Does the Ice Go?
this morning, this being the 19th of April (keeping with my
tradition of writing my columns to you a month ahead), the
ice is off the lake. In fact, as of this past week, Herman
and I have put the sailboat in the water and taken our maiden
my neighbors has chronicled what day exactly the lake has
thawed, down to the exact day each year (Hi, John). Anyway,
hes been telling me for weeks that it is always at some
point during the last week in April.
me just tell you that I was sitting on the beach with ice
still on the lake April 13th. Which was because I was so hot
simply sitting on the deck that I needed the cooling breeze
across the ice pack to keep from overheating. To my delight
and surprise, when I awoke the following morning, the lake
was clear of ice and the waves were abundant. I could not
wait to talk this over with John! He told me this was the
second earliest date since he has kept records that the ice
left the lake. He has the dates very "officially"
recorded by way of a sheet of paper in his garage.
of this very subject, some very interesting theories have
come my way as to how the ice disappears. Or should I say,
where it goes to. The first theory comes to me via the matriarch,
so to speak, of the house next door. Her name is Dot, and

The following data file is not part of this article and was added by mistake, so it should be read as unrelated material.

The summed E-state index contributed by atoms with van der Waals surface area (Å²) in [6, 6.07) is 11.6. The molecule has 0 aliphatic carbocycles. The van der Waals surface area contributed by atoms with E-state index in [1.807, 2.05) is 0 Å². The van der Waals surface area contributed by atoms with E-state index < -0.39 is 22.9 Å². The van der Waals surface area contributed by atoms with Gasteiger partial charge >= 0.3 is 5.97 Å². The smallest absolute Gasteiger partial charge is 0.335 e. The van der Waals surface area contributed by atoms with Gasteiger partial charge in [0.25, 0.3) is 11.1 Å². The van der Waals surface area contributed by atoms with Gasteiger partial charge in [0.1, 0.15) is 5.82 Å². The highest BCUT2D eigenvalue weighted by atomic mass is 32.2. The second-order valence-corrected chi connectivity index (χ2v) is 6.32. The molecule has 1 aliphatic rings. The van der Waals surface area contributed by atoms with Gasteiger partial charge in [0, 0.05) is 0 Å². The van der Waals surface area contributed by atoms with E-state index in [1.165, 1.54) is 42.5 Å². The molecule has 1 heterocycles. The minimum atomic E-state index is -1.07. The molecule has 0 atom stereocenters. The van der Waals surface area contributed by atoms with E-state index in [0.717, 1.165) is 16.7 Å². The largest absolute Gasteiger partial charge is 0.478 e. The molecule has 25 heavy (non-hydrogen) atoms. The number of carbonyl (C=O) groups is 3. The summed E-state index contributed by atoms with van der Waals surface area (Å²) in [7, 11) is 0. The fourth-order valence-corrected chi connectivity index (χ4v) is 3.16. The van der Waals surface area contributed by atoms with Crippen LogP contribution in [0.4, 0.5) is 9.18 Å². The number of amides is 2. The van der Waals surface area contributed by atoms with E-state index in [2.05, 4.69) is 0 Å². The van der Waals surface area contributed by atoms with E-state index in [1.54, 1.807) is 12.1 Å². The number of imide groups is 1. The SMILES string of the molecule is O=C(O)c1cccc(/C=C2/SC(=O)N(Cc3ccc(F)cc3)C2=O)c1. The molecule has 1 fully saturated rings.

it came to me by way of her son-in-law, Joe. The theory is,
in his own words as emailed to Herman:
s mom, Dot, was passing along the folklore that the ice all
with a huge thunderous sound and drops to the bottom of the
rather dramatic to me.
to the "ice melts slowly and floats until eventually
observers....what is the real deal with the ice pack exiting
reply was this:
pack left Sunday as you thought (not with sound and fury).
sailboat in today."
and I thought this folklore was rare indeed, until we were
at the post office this morning. We were speaking to a gentleman
(and I use that term lightly
Hi, Bob) who was absolutely
convinced that it actually happens the exact way Dot had described,
with the further detail that when the ice drops, the moving
water turns black due to the ice sinking down below the surface.
here to tell you that the lake is black when the wind is howling.
It has absolutely nothing to do with the ice floating below
the surface. It does, however, make for a great bit of drama.
today, it is about 30 degrees colder than it had been this
whole past week. It definitely feels like New England by the
ocean with the wind and mist. And there you have my novice
meteorological report. I need to also add that this comes
after a summer-like week of incredible weather. So when you
see my tan, you neednt ask if Ive been to Florida.
Ive just been sunbathing by the lake both when it still
had ice on it, and after the "ice sank with a thunderous
roar" (maybe I should let those who are believers live
in that world).
"Kathryn Spira, a native of Cleveland who pursued an
acting career in NYC and Los Angeles, now pursues free lance
writing from Caroga Lake here in Fulton County. Previous columns
may be accessed at her web site www.kathrynskorner.com"